VIEWS: 26 PAGES: 4 CATEGORY: Energy & Green Technologies POSTED ON: 8/30/2012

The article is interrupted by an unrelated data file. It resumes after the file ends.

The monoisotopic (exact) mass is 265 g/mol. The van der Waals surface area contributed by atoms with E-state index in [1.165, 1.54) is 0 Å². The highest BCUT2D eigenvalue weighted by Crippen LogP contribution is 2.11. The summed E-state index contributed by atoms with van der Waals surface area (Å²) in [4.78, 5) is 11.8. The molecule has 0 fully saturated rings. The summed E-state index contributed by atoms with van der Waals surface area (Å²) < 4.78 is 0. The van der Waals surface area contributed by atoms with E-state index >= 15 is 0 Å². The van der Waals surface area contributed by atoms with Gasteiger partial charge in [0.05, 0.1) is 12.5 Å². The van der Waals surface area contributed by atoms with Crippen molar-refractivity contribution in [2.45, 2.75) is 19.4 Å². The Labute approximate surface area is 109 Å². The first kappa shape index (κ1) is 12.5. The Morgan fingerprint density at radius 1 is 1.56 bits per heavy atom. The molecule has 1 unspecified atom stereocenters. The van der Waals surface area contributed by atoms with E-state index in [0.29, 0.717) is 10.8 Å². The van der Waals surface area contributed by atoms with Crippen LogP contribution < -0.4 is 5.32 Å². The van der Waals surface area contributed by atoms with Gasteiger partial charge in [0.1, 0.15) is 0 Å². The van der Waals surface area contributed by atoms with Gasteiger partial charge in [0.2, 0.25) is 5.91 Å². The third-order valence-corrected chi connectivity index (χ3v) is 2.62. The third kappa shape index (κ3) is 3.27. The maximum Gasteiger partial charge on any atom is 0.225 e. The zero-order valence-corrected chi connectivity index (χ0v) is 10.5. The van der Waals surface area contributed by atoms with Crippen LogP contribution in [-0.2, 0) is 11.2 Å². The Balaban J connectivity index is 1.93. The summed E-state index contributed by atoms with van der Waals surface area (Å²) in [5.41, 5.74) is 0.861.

Introduction to compression techniques,Vector Graphics and Raster Graphics Difference,Compare and Contrast Vector Vs Raster?